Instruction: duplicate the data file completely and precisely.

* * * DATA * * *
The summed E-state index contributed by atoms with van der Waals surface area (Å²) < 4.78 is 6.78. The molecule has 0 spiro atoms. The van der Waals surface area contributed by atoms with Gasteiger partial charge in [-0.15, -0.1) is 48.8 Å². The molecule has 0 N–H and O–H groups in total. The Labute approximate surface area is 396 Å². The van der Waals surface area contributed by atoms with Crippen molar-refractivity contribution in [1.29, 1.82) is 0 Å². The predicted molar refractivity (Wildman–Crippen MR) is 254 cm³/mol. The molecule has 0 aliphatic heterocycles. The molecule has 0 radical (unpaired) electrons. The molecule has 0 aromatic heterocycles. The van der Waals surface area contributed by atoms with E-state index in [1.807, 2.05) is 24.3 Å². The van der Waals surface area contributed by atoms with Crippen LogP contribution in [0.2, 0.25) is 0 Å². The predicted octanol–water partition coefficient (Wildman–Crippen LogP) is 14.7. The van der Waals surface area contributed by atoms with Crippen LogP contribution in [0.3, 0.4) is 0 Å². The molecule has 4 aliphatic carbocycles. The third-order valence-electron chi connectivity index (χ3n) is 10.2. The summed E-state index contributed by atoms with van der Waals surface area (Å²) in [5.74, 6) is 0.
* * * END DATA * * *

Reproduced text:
The summed E-state index contributed by atoms with van der Waals surface area (Å²) < 4.78 is 6.78. The molecule has 0 spiro atoms. The van der Waals surface area contributed by atoms with Gasteiger partial charge in [-0.15, -0.1) is 48.8 Å². The molecule has 0 N–H and O–H groups in total. The Labute approximate surface area is 396 Å². The van der Waals surface area contributed by atoms with Crippen molar-refractivity contribution in [1.29, 1.82) is 0 Å². The predicted molar refractivity (Wildman–Crippen MR) is 254 cm³/mol. The molecule has 0 aliphatic heterocycles. The molecule has 0 radical (unpaired) electrons. The molecule has 0 aromatic heterocycles. The van der Waals surface area contributed by atoms with E-state index in [1.807, 2.05) is 24.3 Å². The van der Waals surface area contributed by atoms with Crippen LogP contribution in [0.2, 0.25) is 0 Å². The predicted octanol–water partition coefficient (Wildman–Crippen LogP) is 14.7. The van der Waals surface area contributed by atoms with Crippen LogP contribution in [0.3, 0.4) is 0 Å². The molecule has 4 aliphatic carbocycles. The third-order valence-electron chi connectivity index (χ3n) is 10.2. The summed E-state index contributed by atoms with van der Waals surface area (Å²) in [5.74, 6) is 0.